Jakarta (AsiaNews) - The city of Poso, in the Indonesian province of Central Sulawesi, has been the scene of renewed sectarian violence against the local Protestant minority. Overnight on Sunday, unknown assailants set fire to the Madele Pentecostal Church. The quick intervention of the congregation stopped the fire from spreading and spared the building from serious damages. The anti-Christian attack "occurred last night around midnight," Poso Police Chief Eko Santoso said, confirming the sectarian nature of the incident. Indonesia is the world's largest Muslim nation, but Poso Regency (District) has a large Christian community. It saw bloody clashes that left thousands of people dead on both sides until a peace deal was struck in 2002.
The fire started when a collection box was doused with petrol and then set alight. Flames eventually spread to the pastor's residence. Only the intervention of the fire department and volunteers prevented the blaze from causing major damages to the two buildings. Rev Aben thanked villagers, including "some Muslims," who came to rescue, playing a decisive role in preventing the fire from spreading.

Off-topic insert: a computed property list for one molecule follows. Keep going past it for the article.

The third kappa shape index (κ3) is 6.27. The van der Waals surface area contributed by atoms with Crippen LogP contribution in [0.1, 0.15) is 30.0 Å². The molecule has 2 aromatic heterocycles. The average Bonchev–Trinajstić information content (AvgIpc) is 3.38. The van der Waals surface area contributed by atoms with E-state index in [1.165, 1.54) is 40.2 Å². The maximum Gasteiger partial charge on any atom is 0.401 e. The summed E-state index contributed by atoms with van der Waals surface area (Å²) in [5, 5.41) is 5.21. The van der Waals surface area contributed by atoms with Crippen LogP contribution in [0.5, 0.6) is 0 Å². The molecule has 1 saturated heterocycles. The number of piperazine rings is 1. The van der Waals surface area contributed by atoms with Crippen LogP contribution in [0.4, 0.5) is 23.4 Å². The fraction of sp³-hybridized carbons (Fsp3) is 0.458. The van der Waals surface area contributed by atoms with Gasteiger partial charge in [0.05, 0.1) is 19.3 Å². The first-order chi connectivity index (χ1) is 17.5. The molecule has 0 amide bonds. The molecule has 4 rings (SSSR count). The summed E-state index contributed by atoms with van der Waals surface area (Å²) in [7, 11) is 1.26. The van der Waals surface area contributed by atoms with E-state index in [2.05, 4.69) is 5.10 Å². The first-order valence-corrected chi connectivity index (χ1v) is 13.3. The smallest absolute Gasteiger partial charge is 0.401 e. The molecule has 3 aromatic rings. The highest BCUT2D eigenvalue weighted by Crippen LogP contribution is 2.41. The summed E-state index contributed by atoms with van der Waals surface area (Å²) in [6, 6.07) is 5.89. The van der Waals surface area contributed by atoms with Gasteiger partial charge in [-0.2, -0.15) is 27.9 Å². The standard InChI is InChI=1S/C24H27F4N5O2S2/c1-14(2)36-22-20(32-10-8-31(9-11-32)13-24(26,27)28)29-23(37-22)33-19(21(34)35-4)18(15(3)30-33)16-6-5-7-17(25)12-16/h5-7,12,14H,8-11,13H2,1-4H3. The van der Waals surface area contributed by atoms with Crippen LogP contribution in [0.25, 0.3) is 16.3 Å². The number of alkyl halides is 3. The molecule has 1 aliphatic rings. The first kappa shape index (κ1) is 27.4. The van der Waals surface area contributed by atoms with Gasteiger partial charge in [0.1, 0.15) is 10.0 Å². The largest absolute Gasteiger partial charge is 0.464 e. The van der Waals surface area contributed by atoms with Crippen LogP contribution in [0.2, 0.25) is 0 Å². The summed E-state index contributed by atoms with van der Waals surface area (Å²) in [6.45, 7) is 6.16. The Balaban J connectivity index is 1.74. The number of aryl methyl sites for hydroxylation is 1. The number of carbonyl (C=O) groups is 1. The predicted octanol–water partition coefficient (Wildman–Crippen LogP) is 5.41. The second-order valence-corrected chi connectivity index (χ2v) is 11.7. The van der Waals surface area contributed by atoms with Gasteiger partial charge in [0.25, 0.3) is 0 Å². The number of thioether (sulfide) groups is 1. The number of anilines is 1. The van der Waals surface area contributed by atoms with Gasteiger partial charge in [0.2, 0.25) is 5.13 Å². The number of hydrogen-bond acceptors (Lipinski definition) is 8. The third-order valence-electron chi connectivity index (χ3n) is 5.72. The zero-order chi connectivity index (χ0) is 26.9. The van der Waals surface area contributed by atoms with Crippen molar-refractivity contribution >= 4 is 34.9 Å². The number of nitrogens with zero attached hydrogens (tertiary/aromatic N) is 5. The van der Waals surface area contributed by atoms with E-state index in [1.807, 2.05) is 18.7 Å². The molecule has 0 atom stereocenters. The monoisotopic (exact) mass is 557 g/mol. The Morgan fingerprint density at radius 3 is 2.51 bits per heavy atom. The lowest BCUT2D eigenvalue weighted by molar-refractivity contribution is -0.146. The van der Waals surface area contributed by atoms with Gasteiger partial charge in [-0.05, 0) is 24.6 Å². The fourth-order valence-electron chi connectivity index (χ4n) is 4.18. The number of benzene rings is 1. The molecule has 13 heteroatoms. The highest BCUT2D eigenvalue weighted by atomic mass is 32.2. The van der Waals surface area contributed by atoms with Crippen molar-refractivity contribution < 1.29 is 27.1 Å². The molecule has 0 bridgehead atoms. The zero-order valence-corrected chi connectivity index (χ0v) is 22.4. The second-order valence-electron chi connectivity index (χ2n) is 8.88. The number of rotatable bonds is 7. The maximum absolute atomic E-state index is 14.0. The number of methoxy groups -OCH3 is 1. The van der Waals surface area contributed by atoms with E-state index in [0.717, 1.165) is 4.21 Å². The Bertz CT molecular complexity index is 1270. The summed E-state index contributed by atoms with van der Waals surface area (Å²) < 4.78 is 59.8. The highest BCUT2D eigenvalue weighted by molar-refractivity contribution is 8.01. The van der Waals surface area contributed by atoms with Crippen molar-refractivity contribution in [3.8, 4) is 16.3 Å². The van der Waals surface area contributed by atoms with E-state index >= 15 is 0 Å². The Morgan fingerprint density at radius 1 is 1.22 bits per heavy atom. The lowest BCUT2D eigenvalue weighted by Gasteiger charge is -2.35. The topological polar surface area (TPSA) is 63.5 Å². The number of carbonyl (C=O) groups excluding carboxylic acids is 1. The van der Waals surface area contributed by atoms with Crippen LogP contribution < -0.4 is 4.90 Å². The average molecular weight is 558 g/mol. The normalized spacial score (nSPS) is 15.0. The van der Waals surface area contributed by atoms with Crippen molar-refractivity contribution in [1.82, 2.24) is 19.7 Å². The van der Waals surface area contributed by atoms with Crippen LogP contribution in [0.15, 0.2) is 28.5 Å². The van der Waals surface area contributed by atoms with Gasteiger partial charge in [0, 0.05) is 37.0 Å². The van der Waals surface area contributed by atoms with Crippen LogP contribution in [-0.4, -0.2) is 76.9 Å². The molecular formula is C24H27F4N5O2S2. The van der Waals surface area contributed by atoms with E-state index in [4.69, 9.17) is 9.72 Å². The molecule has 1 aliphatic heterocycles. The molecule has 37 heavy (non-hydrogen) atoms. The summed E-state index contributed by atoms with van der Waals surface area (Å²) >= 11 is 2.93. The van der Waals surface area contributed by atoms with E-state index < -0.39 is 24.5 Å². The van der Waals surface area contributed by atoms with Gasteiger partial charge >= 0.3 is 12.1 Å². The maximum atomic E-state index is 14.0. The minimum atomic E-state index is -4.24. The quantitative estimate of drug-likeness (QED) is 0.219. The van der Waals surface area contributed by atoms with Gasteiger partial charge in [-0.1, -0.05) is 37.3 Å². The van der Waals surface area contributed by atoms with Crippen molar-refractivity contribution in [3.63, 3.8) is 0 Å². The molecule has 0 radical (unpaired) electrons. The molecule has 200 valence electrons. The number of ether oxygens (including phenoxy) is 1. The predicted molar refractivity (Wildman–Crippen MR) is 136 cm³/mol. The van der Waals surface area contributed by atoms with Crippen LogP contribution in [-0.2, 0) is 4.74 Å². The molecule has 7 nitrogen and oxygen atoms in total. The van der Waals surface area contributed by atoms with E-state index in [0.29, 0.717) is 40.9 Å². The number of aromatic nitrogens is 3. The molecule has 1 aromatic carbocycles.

Yesterday, two car bombs also exploded near a police traffic post, wounding three people, including two police agents on duty at the time. Investigators believe the post was the target.
"The terrorist group used a sophisticated device in which they detonated the bomb remotely through a mobile handset," one agent said.
In recent weeks, Poso has been the scene of renewed sectarian violence. The port city has seen attacks against Christian-owned buildings, including places of worship.
Two law enforcement agents have also been murdered under mysterious circumstances. They went missing whilst investigating a recent attack against a prominent member of the Christian community. Their bodies were found after eight days on the side of a road near a training centre connected to an extremist Muslim group.
Between 1997 and 2001, Christians and Muslims were involved in a violent conflict on Sulawesi Island and neighbouring Maluku Islands. Thousands of people died and hundreds of churches and mosques were destroyed. Thousands of homes were also razed. About half a million people found themselves homeless, 25,000 in Poso alone.
On 20 December 2001, the two sides reached a truce that was signed in Malino, South Sulawesi, following a peace initiative by the government. The local population is evenly split between Christians and Muslims.
Despite the peace deal, terrorist incidents continued on and leaving a trail of innocent victims. One of the most horrific cases, which caused indignation around the world, was the beheading by Muslim extremists in October 2005 of three Christian girls on their way to school.